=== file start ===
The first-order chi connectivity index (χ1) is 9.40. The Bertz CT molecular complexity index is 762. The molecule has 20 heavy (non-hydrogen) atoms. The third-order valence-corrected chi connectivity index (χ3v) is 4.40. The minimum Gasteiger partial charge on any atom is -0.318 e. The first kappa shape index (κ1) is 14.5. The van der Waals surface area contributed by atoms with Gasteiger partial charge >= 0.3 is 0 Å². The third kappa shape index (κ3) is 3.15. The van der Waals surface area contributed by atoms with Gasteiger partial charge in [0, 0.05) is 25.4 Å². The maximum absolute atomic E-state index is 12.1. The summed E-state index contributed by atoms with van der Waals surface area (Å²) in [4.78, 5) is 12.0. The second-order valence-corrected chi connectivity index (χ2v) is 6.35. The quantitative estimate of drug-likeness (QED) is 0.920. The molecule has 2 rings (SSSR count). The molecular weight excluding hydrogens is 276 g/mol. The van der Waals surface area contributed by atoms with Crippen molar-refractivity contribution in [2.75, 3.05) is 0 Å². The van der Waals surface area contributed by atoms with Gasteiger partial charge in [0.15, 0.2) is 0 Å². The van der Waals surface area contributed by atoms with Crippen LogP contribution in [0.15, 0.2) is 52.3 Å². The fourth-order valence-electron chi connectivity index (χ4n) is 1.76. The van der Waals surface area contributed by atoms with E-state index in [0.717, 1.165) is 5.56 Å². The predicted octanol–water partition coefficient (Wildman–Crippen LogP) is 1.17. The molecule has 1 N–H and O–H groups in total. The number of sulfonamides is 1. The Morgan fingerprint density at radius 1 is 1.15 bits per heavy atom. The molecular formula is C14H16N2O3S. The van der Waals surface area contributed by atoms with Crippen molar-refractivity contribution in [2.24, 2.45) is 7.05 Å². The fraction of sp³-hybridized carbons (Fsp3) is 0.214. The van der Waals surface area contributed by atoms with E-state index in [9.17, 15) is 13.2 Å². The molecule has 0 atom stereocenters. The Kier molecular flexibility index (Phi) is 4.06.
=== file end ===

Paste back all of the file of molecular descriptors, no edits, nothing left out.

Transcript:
The first-order chi connectivity index (χ1) is 9.40. The Bertz CT molecular complexity index is 762. The molecule has 20 heavy (non-hydrogen) atoms. The third-order valence-corrected chi connectivity index (χ3v) is 4.40. The minimum Gasteiger partial charge on any atom is -0.318 e. The first kappa shape index (κ1) is 14.5. The van der Waals surface area contributed by atoms with Gasteiger partial charge >= 0.3 is 0 Å². The third kappa shape index (κ3) is 3.15. The van der Waals surface area contributed by atoms with Gasteiger partial charge in [0, 0.05) is 25.4 Å². The maximum absolute atomic E-state index is 12.1. The summed E-state index contributed by atoms with van der Waals surface area (Å²) in [4.78, 5) is 12.0. The second-order valence-corrected chi connectivity index (χ2v) is 6.35. The quantitative estimate of drug-likeness (QED) is 0.920. The molecule has 2 rings (SSSR count). The molecular weight excluding hydrogens is 276 g/mol. The van der Waals surface area contributed by atoms with Crippen molar-refractivity contribution in [2.75, 3.05) is 0 Å². The van der Waals surface area contributed by atoms with Gasteiger partial charge in [0.15, 0.2) is 0 Å². The van der Waals surface area contributed by atoms with Crippen LogP contribution in [0.15, 0.2) is 52.3 Å². The fourth-order valence-electron chi connectivity index (χ4n) is 1.76. The van der Waals surface area contributed by atoms with E-state index in [0.717, 1.165) is 5.56 Å². The predicted octanol–water partition coefficient (Wildman–Crippen LogP) is 1.17. The molecule has 1 N–H and O–H groups in total. The number of sulfonamides is 1. The Morgan fingerprint density at radius 1 is 1.15 bits per heavy atom. The molecular formula is C14H16N2O3S. The van der Waals surface area contributed by atoms with Crippen molar-refractivity contribution in [2.24, 2.45) is 7.05 Å². The fraction of sp³-hybridized carbons (Fsp3) is 0.214. The van der Waals surface area contributed by atoms with E-state index in [9.17, 15) is 13.2 Å². The molecule has 0 atom stereocenters. The Kier molecular flexibility index (Phi) is 4.06.